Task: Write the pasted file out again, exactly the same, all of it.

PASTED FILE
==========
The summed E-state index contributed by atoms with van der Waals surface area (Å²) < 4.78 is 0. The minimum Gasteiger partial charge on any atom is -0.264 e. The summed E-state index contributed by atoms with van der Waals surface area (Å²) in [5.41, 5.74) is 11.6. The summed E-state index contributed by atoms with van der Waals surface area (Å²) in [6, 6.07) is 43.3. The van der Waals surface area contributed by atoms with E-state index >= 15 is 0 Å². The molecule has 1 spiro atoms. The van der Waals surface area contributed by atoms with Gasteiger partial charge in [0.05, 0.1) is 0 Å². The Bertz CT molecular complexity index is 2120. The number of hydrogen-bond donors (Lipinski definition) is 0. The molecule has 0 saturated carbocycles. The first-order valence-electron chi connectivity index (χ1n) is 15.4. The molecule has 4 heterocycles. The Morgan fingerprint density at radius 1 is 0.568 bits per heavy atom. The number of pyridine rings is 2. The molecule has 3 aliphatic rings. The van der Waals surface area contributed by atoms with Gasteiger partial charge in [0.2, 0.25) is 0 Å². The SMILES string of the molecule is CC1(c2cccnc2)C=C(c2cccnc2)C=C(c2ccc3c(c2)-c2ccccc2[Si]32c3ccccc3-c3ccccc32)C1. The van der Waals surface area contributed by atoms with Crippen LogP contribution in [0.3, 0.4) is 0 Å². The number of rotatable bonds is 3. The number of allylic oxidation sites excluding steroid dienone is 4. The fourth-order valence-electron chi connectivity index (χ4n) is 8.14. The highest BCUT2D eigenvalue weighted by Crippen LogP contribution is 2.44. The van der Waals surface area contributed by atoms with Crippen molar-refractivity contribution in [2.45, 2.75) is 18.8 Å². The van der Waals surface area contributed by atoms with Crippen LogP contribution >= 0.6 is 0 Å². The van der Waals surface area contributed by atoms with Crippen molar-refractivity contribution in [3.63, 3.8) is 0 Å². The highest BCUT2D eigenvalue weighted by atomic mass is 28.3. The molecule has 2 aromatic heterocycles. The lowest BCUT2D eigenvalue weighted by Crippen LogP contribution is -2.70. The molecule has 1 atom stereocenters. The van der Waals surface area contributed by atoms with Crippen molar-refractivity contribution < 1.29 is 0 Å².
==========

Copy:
The summed E-state index contributed by atoms with van der Waals surface area (Å²) < 4.78 is 0. The minimum Gasteiger partial charge on any atom is -0.264 e. The summed E-state index contributed by atoms with van der Waals surface area (Å²) in [5.41, 5.74) is 11.6. The summed E-state index contributed by atoms with van der Waals surface area (Å²) in [6, 6.07) is 43.3. The van der Waals surface area contributed by atoms with E-state index >= 15 is 0 Å². The molecule has 1 spiro atoms. The van der Waals surface area contributed by atoms with Gasteiger partial charge in [0.05, 0.1) is 0 Å². The Bertz CT molecular complexity index is 2120. The number of hydrogen-bond donors (Lipinski definition) is 0. The molecule has 0 saturated carbocycles. The first-order valence-electron chi connectivity index (χ1n) is 15.4. The molecule has 4 heterocycles. The Morgan fingerprint density at radius 1 is 0.568 bits per heavy atom. The number of pyridine rings is 2. The molecule has 3 aliphatic rings. The van der Waals surface area contributed by atoms with Gasteiger partial charge in [0.2, 0.25) is 0 Å². The SMILES string of the molecule is CC1(c2cccnc2)C=C(c2cccnc2)C=C(c2ccc3c(c2)-c2ccccc2[Si]32c3ccccc3-c3ccccc32)C1. The van der Waals surface area contributed by atoms with Crippen LogP contribution in [0.3, 0.4) is 0 Å². The number of rotatable bonds is 3. The number of allylic oxidation sites excluding steroid dienone is 4. The fourth-order valence-electron chi connectivity index (χ4n) is 8.14. The highest BCUT2D eigenvalue weighted by Crippen LogP contribution is 2.44. The van der Waals surface area contributed by atoms with Crippen molar-refractivity contribution in [2.45, 2.75) is 18.8 Å². The van der Waals surface area contributed by atoms with Crippen LogP contribution >= 0.6 is 0 Å². The van der Waals surface area contributed by atoms with Crippen molar-refractivity contribution in [3.63, 3.8) is 0 Å². The highest BCUT2D eigenvalue weighted by atomic mass is 28.3. The molecule has 2 aromatic heterocycles. The lowest BCUT2D eigenvalue weighted by Crippen LogP contribution is -2.70. The molecule has 1 atom stereocenters. The van der Waals surface area contributed by atoms with Crippen molar-refractivity contribution < 1.29 is 0 Å².